Fluidity

We recently repaired an older pickup truck for a customer before she took off on a summer journey across country. On the return portion of her trip she had an issue with one of her rear wheel brake cylinders failing.

She made her way to a repair shop who informed her of this brake cylinder issue.
For those of you who don’t understand how the brake system works, the wheel cylinders are an access point for the hydraulic fluid in the braking system. The brake pads and rotors work within the same system but when they fail the pressurized part of the system doesn’t fail. When a wheel cylinder fails, you will most likely lose all that pressure causing your foot to go down to the floor when you apply the brake pedal. The other thing to happen when the cylinder fails is that the brake fluid will also escape out of the system. When the cylinder and pads are changed the fluid is refilled and the pressure is manually built back up in the system.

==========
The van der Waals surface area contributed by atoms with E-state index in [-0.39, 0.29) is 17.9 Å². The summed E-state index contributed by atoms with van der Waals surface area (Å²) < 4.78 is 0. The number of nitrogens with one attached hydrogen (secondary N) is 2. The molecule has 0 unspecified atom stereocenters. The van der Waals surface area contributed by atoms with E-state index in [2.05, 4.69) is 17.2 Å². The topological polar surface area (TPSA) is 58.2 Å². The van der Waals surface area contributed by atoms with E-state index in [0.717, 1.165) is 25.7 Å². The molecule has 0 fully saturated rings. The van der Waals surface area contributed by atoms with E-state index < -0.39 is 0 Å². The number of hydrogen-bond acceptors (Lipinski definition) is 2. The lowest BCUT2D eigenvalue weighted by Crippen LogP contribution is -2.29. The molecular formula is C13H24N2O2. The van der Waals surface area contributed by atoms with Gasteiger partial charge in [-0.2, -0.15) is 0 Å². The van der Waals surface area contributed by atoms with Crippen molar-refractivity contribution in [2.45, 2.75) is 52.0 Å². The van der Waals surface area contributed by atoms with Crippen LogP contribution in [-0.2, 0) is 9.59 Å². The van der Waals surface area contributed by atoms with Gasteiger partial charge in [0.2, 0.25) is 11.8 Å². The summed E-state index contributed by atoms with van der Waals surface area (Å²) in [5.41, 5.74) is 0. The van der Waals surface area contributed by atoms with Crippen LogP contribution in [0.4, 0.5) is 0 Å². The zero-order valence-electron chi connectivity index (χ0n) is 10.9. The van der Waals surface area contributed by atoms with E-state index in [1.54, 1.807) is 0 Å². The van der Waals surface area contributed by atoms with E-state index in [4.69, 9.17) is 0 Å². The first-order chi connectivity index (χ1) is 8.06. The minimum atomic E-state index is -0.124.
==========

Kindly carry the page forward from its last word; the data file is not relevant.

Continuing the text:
Back to the story. They changed her wheel cylinder and also her rear brake shoes claiming the faulty cylinder caused the shoe to wear down to zero. First off, we had recently changed her brakes so there’s no way they were low. Secondly, the reason you change the brakes when a cylinder fails is because the leaking fluid gets all over them and it’s best to change them out, not because it eats away the meat of the brake shoe. They also told her that her brake fluid was contaminated and needed to be flushed. Now you’ll remember that I just told you that when the wheel cylinder breaks, the fluid comes streaming out of the system so what fluid was contaminated and what it was contaminated with I have no clue. He claims to have flushed her entire system and refill it, labor included, for a whopping $249, more than double what it would be here in NYC so in my mind it should be even less.

Yes the system needs to be refilled with some brake fluid but dang, that’s some expensive fluid. When I explained this to her she kept insisting that they were so sincere when they took care of her. “But they were these honest mid-western types blah blah” …. me: “uh huh, with years of experience in story telling”. Why didn’t she call me when she broke down so I could have walked her through it? Dead silence when I asked that question. So another lesson learned. I’ll repeat my mantra, find an honest mechanic and if you’re out of town, CALL THEM WHEN YOU HAVE A PROBLEM.

Questions: dontgetwrenched@gmail.com

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